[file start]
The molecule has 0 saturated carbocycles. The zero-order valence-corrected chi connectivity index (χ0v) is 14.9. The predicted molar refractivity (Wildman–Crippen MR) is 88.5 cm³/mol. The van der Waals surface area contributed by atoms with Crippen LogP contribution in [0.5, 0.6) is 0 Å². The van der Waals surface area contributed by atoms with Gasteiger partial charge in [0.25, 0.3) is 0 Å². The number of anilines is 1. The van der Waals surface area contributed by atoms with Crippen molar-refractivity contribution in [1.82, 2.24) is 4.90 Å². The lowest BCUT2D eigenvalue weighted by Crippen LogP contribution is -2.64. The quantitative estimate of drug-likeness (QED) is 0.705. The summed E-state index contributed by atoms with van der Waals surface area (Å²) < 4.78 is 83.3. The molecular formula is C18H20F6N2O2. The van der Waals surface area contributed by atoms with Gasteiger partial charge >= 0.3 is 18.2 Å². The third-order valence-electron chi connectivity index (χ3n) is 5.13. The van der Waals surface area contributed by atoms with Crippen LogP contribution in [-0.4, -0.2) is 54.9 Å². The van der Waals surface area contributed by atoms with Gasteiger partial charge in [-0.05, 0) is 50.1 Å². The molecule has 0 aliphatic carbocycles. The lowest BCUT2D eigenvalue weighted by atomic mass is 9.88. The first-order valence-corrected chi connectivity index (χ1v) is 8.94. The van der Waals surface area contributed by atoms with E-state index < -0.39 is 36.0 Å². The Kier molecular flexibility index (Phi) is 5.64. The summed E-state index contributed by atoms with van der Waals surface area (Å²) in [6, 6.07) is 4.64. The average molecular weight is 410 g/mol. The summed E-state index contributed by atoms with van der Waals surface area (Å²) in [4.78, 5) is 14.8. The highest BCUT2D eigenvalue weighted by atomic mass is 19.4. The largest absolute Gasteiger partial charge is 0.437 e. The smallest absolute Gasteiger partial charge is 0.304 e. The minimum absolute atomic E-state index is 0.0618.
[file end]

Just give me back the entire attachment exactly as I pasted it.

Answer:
The molecule has 0 saturated carbocycles. The zero-order valence-corrected chi connectivity index (χ0v) is 14.9. The predicted molar refractivity (Wildman–Crippen MR) is 88.5 cm³/mol. The van der Waals surface area contributed by atoms with Crippen LogP contribution in [0.5, 0.6) is 0 Å². The van der Waals surface area contributed by atoms with Gasteiger partial charge in [0.25, 0.3) is 0 Å². The number of anilines is 1. The van der Waals surface area contributed by atoms with Crippen molar-refractivity contribution in [1.82, 2.24) is 4.90 Å². The lowest BCUT2D eigenvalue weighted by Crippen LogP contribution is -2.64. The quantitative estimate of drug-likeness (QED) is 0.705. The summed E-state index contributed by atoms with van der Waals surface area (Å²) < 4.78 is 83.3. The molecular formula is C18H20F6N2O2. The van der Waals surface area contributed by atoms with Gasteiger partial charge >= 0.3 is 18.2 Å². The third-order valence-electron chi connectivity index (χ3n) is 5.13. The van der Waals surface area contributed by atoms with Crippen LogP contribution in [-0.4, -0.2) is 54.9 Å². The van der Waals surface area contributed by atoms with Gasteiger partial charge in [-0.05, 0) is 50.1 Å². The molecule has 0 aliphatic carbocycles. The lowest BCUT2D eigenvalue weighted by atomic mass is 9.88. The first-order valence-corrected chi connectivity index (χ1v) is 8.94. The van der Waals surface area contributed by atoms with E-state index < -0.39 is 36.0 Å². The Kier molecular flexibility index (Phi) is 5.64. The summed E-state index contributed by atoms with van der Waals surface area (Å²) in [6, 6.07) is 4.64. The average molecular weight is 410 g/mol. The summed E-state index contributed by atoms with van der Waals surface area (Å²) in [4.78, 5) is 14.8. The highest BCUT2D eigenvalue weighted by atomic mass is 19.4. The largest absolute Gasteiger partial charge is 0.437 e. The smallest absolute Gasteiger partial charge is 0.304 e. The minimum absolute atomic E-state index is 0.0618.